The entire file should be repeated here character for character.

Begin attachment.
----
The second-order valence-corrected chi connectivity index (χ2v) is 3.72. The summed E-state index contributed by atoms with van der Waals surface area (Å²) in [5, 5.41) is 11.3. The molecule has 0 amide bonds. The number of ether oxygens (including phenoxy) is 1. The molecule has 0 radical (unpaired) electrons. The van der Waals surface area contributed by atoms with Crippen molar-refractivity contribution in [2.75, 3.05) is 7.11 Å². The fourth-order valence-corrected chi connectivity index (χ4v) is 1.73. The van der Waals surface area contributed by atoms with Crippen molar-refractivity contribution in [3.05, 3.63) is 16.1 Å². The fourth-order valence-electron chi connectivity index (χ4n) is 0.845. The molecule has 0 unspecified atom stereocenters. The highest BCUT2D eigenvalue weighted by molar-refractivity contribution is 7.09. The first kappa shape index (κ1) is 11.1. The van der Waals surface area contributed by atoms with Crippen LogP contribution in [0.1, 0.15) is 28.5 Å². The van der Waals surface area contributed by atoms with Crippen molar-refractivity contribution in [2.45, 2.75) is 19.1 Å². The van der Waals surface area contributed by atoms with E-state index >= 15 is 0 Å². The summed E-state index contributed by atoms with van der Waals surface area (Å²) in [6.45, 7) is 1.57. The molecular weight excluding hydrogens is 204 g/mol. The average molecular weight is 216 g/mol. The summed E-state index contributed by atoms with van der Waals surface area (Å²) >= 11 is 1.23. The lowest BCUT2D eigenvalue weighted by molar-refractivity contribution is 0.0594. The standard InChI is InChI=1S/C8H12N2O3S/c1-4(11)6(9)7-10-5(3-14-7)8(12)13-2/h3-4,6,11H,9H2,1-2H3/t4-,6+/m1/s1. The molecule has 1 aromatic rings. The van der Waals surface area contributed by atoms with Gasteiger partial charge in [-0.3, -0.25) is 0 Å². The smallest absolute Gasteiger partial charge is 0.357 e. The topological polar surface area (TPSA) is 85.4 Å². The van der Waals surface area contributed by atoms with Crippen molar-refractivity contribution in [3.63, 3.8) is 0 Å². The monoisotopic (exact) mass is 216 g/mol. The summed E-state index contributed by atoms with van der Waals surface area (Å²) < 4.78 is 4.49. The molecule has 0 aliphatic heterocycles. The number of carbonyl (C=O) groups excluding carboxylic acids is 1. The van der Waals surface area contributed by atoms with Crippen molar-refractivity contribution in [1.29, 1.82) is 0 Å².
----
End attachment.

The second-order valence-corrected chi connectivity index (χ2v) is 3.72. The summed E-state index contributed by atoms with van der Waals surface area (Å²) in [5, 5.41) is 11.3. The molecule has 0 amide bonds. The number of ether oxygens (including phenoxy) is 1. The molecule has 0 radical (unpaired) electrons. The van der Waals surface area contributed by atoms with Crippen molar-refractivity contribution in [2.75, 3.05) is 7.11 Å². The fourth-order valence-corrected chi connectivity index (χ4v) is 1.73. The van der Waals surface area contributed by atoms with Crippen molar-refractivity contribution in [3.05, 3.63) is 16.1 Å². The fourth-order valence-electron chi connectivity index (χ4n) is 0.845. The molecule has 0 unspecified atom stereocenters. The highest BCUT2D eigenvalue weighted by molar-refractivity contribution is 7.09. The first kappa shape index (κ1) is 11.1. The van der Waals surface area contributed by atoms with Crippen LogP contribution in [0.1, 0.15) is 28.5 Å². The van der Waals surface area contributed by atoms with Crippen molar-refractivity contribution in [2.45, 2.75) is 19.1 Å². The van der Waals surface area contributed by atoms with E-state index >= 15 is 0 Å². The summed E-state index contributed by atoms with van der Waals surface area (Å²) in [6.45, 7) is 1.57. The molecular weight excluding hydrogens is 204 g/mol. The average molecular weight is 216 g/mol. The summed E-state index contributed by atoms with van der Waals surface area (Å²) >= 11 is 1.23. The lowest BCUT2D eigenvalue weighted by molar-refractivity contribution is 0.0594. The standard InChI is InChI=1S/C8H12N2O3S/c1-4(11)6(9)7-10-5(3-14-7)8(12)13-2/h3-4,6,11H,9H2,1-2H3/t4-,6+/m1/s1. The molecule has 1 aromatic rings. The van der Waals surface area contributed by atoms with Gasteiger partial charge in [-0.3, -0.25) is 0 Å². The smallest absolute Gasteiger partial charge is 0.357 e. The topological polar surface area (TPSA) is 85.4 Å². The van der Waals surface area contributed by atoms with Crippen molar-refractivity contribution in [3.63, 3.8) is 0 Å². The monoisotopic (exact) mass is 216 g/mol. The summed E-state index contributed by atoms with van der Waals surface area (Å²) < 4.78 is 4.49. The molecule has 0 aliphatic heterocycles. The number of carbonyl (C=O) groups excluding carboxylic acids is 1. The van der Waals surface area contributed by atoms with Crippen molar-refractivity contribution in [1.29, 1.82) is 0 Å².